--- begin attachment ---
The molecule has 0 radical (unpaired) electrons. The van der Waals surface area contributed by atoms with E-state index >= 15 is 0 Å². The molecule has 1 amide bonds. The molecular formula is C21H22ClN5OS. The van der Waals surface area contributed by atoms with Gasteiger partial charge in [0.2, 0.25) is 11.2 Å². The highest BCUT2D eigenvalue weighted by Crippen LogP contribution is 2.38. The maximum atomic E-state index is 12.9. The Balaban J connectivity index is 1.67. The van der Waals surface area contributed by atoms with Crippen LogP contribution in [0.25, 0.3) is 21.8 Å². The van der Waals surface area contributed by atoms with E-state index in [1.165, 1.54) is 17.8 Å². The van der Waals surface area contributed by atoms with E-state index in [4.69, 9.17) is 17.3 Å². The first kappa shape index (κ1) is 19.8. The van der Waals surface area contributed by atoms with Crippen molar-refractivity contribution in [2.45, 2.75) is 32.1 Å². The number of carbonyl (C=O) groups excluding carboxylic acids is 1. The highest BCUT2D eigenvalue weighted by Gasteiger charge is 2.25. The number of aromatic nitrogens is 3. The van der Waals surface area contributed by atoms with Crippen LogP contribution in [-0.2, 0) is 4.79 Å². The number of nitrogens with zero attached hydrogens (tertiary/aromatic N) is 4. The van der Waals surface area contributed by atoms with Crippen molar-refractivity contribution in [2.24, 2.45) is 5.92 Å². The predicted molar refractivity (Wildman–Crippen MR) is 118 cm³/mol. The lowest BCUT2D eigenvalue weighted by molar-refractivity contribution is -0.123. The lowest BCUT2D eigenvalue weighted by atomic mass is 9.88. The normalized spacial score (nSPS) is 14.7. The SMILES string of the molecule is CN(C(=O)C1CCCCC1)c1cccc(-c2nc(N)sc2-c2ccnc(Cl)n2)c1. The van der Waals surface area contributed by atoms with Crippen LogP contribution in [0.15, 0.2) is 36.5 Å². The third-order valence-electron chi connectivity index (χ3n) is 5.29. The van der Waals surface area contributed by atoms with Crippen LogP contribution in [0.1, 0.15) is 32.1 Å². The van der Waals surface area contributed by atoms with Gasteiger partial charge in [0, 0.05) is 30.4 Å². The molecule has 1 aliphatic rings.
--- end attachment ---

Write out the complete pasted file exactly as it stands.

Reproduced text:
The molecule has 0 radical (unpaired) electrons. The van der Waals surface area contributed by atoms with E-state index >= 15 is 0 Å². The molecule has 1 amide bonds. The molecular formula is C21H22ClN5OS. The van der Waals surface area contributed by atoms with Gasteiger partial charge in [0.2, 0.25) is 11.2 Å². The highest BCUT2D eigenvalue weighted by Crippen LogP contribution is 2.38. The maximum atomic E-state index is 12.9. The Balaban J connectivity index is 1.67. The van der Waals surface area contributed by atoms with Crippen LogP contribution in [0.25, 0.3) is 21.8 Å². The van der Waals surface area contributed by atoms with E-state index in [1.165, 1.54) is 17.8 Å². The van der Waals surface area contributed by atoms with E-state index in [4.69, 9.17) is 17.3 Å². The first kappa shape index (κ1) is 19.8. The van der Waals surface area contributed by atoms with Crippen molar-refractivity contribution in [2.45, 2.75) is 32.1 Å². The number of carbonyl (C=O) groups excluding carboxylic acids is 1. The highest BCUT2D eigenvalue weighted by Gasteiger charge is 2.25. The number of aromatic nitrogens is 3. The van der Waals surface area contributed by atoms with Crippen LogP contribution in [-0.2, 0) is 4.79 Å². The number of nitrogens with zero attached hydrogens (tertiary/aromatic N) is 4. The van der Waals surface area contributed by atoms with Crippen molar-refractivity contribution in [2.24, 2.45) is 5.92 Å². The predicted molar refractivity (Wildman–Crippen MR) is 118 cm³/mol. The lowest BCUT2D eigenvalue weighted by molar-refractivity contribution is -0.123. The lowest BCUT2D eigenvalue weighted by atomic mass is 9.88. The normalized spacial score (nSPS) is 14.7. The SMILES string of the molecule is CN(C(=O)C1CCCCC1)c1cccc(-c2nc(N)sc2-c2ccnc(Cl)n2)c1. The van der Waals surface area contributed by atoms with Crippen LogP contribution in [0.15, 0.2) is 36.5 Å². The third-order valence-electron chi connectivity index (χ3n) is 5.29. The van der Waals surface area contributed by atoms with Crippen LogP contribution in [0.1, 0.15) is 32.1 Å². The van der Waals surface area contributed by atoms with Gasteiger partial charge in [0, 0.05) is 30.4 Å². The molecule has 1 aliphatic rings.